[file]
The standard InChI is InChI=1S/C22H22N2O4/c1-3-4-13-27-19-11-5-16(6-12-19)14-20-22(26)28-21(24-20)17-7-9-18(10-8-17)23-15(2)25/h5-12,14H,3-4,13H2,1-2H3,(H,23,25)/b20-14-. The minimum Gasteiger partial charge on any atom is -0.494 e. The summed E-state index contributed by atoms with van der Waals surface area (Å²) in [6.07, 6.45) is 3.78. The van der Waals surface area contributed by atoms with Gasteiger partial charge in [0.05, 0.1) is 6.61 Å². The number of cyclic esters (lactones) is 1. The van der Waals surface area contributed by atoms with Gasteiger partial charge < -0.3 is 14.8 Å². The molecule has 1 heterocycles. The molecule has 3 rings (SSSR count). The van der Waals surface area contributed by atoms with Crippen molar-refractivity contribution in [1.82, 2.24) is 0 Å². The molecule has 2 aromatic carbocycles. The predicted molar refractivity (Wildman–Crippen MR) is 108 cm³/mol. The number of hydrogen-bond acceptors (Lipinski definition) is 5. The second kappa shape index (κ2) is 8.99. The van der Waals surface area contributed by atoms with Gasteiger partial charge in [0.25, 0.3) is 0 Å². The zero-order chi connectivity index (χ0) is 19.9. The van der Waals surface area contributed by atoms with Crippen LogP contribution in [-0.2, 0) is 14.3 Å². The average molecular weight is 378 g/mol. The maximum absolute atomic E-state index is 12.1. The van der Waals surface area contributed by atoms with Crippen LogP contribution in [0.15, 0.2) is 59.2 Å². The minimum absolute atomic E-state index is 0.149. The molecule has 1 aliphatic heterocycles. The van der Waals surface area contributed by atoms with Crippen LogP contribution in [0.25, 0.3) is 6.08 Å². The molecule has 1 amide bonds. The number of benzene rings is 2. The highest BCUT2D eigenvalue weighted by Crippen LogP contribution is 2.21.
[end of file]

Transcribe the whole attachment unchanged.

The standard InChI is InChI=1S/C22H22N2O4/c1-3-4-13-27-19-11-5-16(6-12-19)14-20-22(26)28-21(24-20)17-7-9-18(10-8-17)23-15(2)25/h5-12,14H,3-4,13H2,1-2H3,(H,23,25)/b20-14-. The minimum Gasteiger partial charge on any atom is -0.494 e. The summed E-state index contributed by atoms with van der Waals surface area (Å²) in [6.07, 6.45) is 3.78. The van der Waals surface area contributed by atoms with Gasteiger partial charge in [0.05, 0.1) is 6.61 Å². The number of cyclic esters (lactones) is 1. The van der Waals surface area contributed by atoms with Gasteiger partial charge < -0.3 is 14.8 Å². The molecule has 1 heterocycles. The molecule has 3 rings (SSSR count). The van der Waals surface area contributed by atoms with Crippen molar-refractivity contribution in [1.82, 2.24) is 0 Å². The molecule has 2 aromatic carbocycles. The predicted molar refractivity (Wildman–Crippen MR) is 108 cm³/mol. The number of hydrogen-bond acceptors (Lipinski definition) is 5. The second kappa shape index (κ2) is 8.99. The van der Waals surface area contributed by atoms with Gasteiger partial charge in [0.25, 0.3) is 0 Å². The zero-order chi connectivity index (χ0) is 19.9. The van der Waals surface area contributed by atoms with Crippen LogP contribution in [-0.2, 0) is 14.3 Å². The average molecular weight is 378 g/mol. The maximum absolute atomic E-state index is 12.1. The van der Waals surface area contributed by atoms with Crippen LogP contribution in [0.15, 0.2) is 59.2 Å². The minimum absolute atomic E-state index is 0.149. The molecule has 1 aliphatic heterocycles. The van der Waals surface area contributed by atoms with Crippen LogP contribution in [0.25, 0.3) is 6.08 Å². The molecule has 1 amide bonds. The number of benzene rings is 2. The highest BCUT2D eigenvalue weighted by Crippen LogP contribution is 2.21.